This Kelsey-Hayes combination brake valve was removed from a 1995 Chevrolet Caprice. According to my parts catalog the original applications include 1994, 1995, and 1996 GM B-bodies (Buick Roadmaster, Chevrolet Caprice, and Chevrolet Impala SS) and 1993 - 1996 GM D-bodies (Cadillac Fleetwood Brougham) with anti-lock brakes. The original GM part number for this valve is 10223533; that number is stamped on the body of the valve. The AC Delco part number is 172-2104. You can click on the pictures below to see larger versions of the images.
I'm going to disassemble this valve to see if it's rebuildable. Follow along as I tear it down! Tools needed:
Start by removing the rubber dust cap from the end of the valve body. The cap is marked "SURFACES BAF 113" around the edge. Be careful when removing the cap because it's not currently being reproduced. I may consider reproducing the cap if there's enough demand for the part.
The dust cap seals the proportioning valve assembly. Place the valve in your bench vise and remove the sealing nut slowly with the 19mm wrench so that things don't fly apart when the nut is finally free. Mind the small metal cap the fits between the nut and the end of the piston. Extract the spring and anodized piston.
Remove the o-ring from the sealing nut. The small metal cap may be loose or it may appear to be stuck to the nut as shown in the picture below.
Remove the o-ring from inside the sealing nut using a dental pick.
That completes disassembly of the proportioning valve. We can now turn our attention to the pressure differential switch. Remove the second sealing nut with the 19mm wrench. Remove the switch terminal with the 5/8" wrench.
This next step is the trickiest part of the job. The internal piston needs to be removed, but it can be very difficult to pull it out if it happens to be stuck. You might get lucky by tapping the open end of the valve on your work bench, but if that doesn't work we need to be more creative. A method that usually works for me is to push the piston out using a grease gun to apply hydraulic pressure. You'll need to block off the fluid ports and combine brake line fitting adapters to accept a zerk fitting. You can block off the pressure differential fluid ports using M11x1.5 and M10x1 bolts. The proportioning valve fluid port can be blocked using a M12x1 bolt. The remaining proportioning valve fluid port uses an M12x1 fitting. The hole in the sealing nut can be blocked using a rubber plug or a small cork plug. I found these bolts and the cork at my local Lowes hardware store. I found an M12x1 adapter at a local auto parts store and worked from that to a zerk fitting. Once everything is sealed up you can attach the grease gun and start pumping. It will take a few pumps to fill up the internal passages, and then you'll feel resistance. Block off the end of the valve with a rag, give the grease gun another good squeeze, and the piston should pop out. Yes, this makes a big mess!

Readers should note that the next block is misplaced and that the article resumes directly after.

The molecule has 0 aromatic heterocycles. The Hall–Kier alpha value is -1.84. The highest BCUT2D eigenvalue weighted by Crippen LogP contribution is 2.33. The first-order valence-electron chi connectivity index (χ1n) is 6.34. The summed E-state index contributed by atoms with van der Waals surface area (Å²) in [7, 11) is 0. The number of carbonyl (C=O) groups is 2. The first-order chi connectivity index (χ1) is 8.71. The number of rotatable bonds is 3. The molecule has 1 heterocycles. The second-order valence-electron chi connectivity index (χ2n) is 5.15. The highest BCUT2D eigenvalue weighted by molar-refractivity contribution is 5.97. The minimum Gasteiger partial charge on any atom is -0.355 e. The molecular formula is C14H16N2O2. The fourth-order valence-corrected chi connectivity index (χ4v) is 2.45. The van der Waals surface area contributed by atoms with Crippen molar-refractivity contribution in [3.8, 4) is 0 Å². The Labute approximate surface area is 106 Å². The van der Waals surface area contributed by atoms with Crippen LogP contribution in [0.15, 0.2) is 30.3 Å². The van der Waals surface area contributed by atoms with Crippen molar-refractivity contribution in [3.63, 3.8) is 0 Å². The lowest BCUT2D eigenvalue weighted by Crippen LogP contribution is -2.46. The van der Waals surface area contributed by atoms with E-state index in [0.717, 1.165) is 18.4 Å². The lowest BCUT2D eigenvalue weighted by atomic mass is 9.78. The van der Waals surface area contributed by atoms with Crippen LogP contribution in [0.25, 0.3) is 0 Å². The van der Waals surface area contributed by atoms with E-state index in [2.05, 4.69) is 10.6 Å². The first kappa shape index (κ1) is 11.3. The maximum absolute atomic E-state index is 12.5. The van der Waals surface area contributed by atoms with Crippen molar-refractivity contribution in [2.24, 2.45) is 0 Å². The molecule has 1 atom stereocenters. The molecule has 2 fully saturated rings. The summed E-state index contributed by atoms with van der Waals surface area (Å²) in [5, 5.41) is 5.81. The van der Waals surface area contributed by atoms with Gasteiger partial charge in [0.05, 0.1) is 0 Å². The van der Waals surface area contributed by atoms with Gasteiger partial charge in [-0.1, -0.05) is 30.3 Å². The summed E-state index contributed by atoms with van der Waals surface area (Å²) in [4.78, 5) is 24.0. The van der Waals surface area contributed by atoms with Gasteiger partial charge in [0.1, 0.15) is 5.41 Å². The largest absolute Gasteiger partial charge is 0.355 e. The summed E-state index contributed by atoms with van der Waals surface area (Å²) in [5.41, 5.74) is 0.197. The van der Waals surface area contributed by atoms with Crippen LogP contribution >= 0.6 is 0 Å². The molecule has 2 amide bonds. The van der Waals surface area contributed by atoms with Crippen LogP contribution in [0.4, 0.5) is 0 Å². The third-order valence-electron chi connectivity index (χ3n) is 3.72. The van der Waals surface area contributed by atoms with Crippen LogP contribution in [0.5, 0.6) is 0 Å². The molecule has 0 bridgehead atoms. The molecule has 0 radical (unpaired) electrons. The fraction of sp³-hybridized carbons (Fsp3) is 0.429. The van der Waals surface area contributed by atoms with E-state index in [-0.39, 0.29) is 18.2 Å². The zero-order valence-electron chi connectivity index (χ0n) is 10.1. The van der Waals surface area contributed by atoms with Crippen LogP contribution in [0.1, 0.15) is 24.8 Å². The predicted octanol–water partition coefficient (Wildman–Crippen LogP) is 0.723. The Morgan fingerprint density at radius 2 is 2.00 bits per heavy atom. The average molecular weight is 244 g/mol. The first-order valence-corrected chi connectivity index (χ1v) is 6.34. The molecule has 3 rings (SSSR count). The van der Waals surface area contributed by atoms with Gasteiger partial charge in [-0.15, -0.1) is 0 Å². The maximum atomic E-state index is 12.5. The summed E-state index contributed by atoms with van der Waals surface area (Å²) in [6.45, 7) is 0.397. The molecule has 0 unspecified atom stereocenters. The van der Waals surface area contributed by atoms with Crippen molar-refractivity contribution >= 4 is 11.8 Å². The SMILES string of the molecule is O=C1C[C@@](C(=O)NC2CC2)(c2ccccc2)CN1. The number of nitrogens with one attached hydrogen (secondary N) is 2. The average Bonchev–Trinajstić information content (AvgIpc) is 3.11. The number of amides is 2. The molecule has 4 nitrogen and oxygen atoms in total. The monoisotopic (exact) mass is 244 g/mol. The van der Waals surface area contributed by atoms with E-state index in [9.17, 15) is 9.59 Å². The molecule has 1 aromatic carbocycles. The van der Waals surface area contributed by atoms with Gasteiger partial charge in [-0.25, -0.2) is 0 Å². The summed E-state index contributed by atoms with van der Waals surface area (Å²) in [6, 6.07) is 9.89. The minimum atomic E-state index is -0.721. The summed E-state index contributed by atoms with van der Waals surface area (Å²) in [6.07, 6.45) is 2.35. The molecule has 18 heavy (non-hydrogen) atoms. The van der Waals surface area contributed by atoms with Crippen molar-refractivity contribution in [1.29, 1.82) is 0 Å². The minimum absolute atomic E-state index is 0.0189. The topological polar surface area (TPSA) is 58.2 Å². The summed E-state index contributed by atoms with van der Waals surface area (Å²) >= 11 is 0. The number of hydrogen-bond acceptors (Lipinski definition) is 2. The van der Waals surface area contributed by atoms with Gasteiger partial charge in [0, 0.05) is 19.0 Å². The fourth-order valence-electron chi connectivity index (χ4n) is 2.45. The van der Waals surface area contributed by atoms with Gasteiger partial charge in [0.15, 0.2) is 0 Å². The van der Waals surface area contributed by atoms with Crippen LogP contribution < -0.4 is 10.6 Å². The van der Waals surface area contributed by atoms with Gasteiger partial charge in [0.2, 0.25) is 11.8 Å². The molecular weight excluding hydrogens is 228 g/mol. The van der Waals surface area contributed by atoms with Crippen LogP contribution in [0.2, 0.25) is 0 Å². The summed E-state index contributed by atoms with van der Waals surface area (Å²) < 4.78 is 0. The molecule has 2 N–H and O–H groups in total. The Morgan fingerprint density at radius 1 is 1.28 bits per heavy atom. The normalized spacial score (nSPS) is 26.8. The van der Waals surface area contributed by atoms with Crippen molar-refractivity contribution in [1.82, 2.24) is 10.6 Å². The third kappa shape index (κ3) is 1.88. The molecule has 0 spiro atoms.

I cleaned this up to make things easier to see. Once the piston is out you'll see a retaining ring on the end. Remove it using a pair of pliers. Remove the o-ring from the sealing nut.
Remove the three o-rings and the brass collar from the piston. It may help to use a dental pick to remove the o-rings.
With those last few seals removed your valve is disassembled and ready for cleaning and reassembly!
Muscle Car Research will soon offer a rebuild seal kit for this valve. Complete rebuild instructions will soon be available in another technical article.